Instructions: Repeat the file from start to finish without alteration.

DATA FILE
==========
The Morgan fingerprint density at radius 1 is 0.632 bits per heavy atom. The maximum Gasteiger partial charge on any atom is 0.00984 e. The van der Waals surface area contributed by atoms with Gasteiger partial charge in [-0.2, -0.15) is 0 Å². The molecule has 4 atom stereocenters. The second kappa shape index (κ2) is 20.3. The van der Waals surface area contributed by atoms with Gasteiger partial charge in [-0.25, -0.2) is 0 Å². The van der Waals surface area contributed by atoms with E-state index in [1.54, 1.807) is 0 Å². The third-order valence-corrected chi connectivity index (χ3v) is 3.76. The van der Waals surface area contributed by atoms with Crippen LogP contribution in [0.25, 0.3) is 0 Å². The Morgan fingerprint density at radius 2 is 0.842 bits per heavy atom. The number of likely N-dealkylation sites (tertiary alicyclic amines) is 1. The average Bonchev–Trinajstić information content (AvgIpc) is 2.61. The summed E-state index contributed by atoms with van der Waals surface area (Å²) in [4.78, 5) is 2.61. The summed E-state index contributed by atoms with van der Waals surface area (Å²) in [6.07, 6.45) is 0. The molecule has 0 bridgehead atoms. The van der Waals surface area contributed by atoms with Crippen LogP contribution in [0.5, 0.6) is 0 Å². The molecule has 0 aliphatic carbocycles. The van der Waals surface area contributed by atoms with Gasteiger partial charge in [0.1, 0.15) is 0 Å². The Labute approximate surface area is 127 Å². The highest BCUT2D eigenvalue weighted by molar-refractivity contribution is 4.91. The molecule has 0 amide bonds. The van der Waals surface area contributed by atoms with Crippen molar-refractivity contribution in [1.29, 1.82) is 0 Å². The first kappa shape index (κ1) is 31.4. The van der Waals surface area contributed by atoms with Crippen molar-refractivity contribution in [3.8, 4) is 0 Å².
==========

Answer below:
The Morgan fingerprint density at radius 1 is 0.632 bits per heavy atom. The maximum Gasteiger partial charge on any atom is 0.00984 e. The van der Waals surface area contributed by atoms with Gasteiger partial charge in [-0.2, -0.15) is 0 Å². The molecule has 4 atom stereocenters. The second kappa shape index (κ2) is 20.3. The van der Waals surface area contributed by atoms with Gasteiger partial charge in [-0.25, -0.2) is 0 Å². The van der Waals surface area contributed by atoms with E-state index in [1.54, 1.807) is 0 Å². The third-order valence-corrected chi connectivity index (χ3v) is 3.76. The van der Waals surface area contributed by atoms with Crippen LogP contribution in [0.25, 0.3) is 0 Å². The Morgan fingerprint density at radius 2 is 0.842 bits per heavy atom. The number of likely N-dealkylation sites (tertiary alicyclic amines) is 1. The average Bonchev–Trinajstić information content (AvgIpc) is 2.61. The summed E-state index contributed by atoms with van der Waals surface area (Å²) in [4.78, 5) is 2.61. The summed E-state index contributed by atoms with van der Waals surface area (Å²) in [6.07, 6.45) is 0. The molecule has 0 bridgehead atoms. The van der Waals surface area contributed by atoms with Crippen LogP contribution in [0.5, 0.6) is 0 Å². The molecule has 0 aliphatic carbocycles. The van der Waals surface area contributed by atoms with Gasteiger partial charge in [0.1, 0.15) is 0 Å². The Labute approximate surface area is 127 Å². The highest BCUT2D eigenvalue weighted by molar-refractivity contribution is 4.91. The molecule has 0 amide bonds. The van der Waals surface area contributed by atoms with Crippen molar-refractivity contribution in [1.29, 1.82) is 0 Å². The first kappa shape index (κ1) is 31.4. The van der Waals surface area contributed by atoms with Crippen molar-refractivity contribution in [3.8, 4) is 0 Å².